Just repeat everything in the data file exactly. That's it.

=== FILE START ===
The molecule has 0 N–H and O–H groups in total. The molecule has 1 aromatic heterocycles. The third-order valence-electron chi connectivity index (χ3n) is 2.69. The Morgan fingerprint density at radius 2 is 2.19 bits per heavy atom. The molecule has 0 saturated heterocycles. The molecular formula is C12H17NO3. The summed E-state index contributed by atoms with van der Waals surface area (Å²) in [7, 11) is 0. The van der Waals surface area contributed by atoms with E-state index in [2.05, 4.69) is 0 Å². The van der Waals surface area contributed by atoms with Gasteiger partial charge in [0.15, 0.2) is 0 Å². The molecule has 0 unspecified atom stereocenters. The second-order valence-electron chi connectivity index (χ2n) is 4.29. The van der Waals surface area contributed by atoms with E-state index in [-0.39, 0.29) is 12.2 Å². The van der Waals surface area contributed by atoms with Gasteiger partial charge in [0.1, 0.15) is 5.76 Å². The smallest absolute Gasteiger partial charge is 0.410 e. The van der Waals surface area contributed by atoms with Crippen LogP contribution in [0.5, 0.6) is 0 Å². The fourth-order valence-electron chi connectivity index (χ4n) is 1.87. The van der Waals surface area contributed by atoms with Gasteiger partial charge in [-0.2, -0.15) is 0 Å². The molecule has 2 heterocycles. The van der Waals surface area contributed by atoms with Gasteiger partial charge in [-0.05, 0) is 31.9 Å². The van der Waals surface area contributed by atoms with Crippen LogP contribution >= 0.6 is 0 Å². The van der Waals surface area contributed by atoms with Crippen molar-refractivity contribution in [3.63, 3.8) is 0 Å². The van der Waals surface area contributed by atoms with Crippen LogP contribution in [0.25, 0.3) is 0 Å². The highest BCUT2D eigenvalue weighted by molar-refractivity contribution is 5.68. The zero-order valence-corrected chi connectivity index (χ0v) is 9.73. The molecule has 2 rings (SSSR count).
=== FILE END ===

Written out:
The molecule has 0 N–H and O–H groups in total. The molecule has 1 aromatic heterocycles. The third-order valence-electron chi connectivity index (χ3n) is 2.69. The Morgan fingerprint density at radius 2 is 2.19 bits per heavy atom. The molecule has 0 saturated heterocycles. The molecular formula is C12H17NO3. The summed E-state index contributed by atoms with van der Waals surface area (Å²) in [7, 11) is 0. The van der Waals surface area contributed by atoms with E-state index in [2.05, 4.69) is 0 Å². The van der Waals surface area contributed by atoms with Gasteiger partial charge in [0.15, 0.2) is 0 Å². The molecule has 0 unspecified atom stereocenters. The second-order valence-electron chi connectivity index (χ2n) is 4.29. The van der Waals surface area contributed by atoms with E-state index in [-0.39, 0.29) is 12.2 Å². The van der Waals surface area contributed by atoms with Gasteiger partial charge in [0.1, 0.15) is 5.76 Å². The smallest absolute Gasteiger partial charge is 0.410 e. The van der Waals surface area contributed by atoms with Crippen LogP contribution in [0.5, 0.6) is 0 Å². The fourth-order valence-electron chi connectivity index (χ4n) is 1.87. The van der Waals surface area contributed by atoms with Gasteiger partial charge in [-0.2, -0.15) is 0 Å². The molecule has 2 heterocycles. The van der Waals surface area contributed by atoms with Gasteiger partial charge in [-0.05, 0) is 31.9 Å². The van der Waals surface area contributed by atoms with Crippen LogP contribution >= 0.6 is 0 Å². The van der Waals surface area contributed by atoms with Crippen molar-refractivity contribution in [3.63, 3.8) is 0 Å². The van der Waals surface area contributed by atoms with Crippen LogP contribution in [0.25, 0.3) is 0 Å². The highest BCUT2D eigenvalue weighted by molar-refractivity contribution is 5.68. The zero-order valence-corrected chi connectivity index (χ0v) is 9.73. The molecule has 2 rings (SSSR count).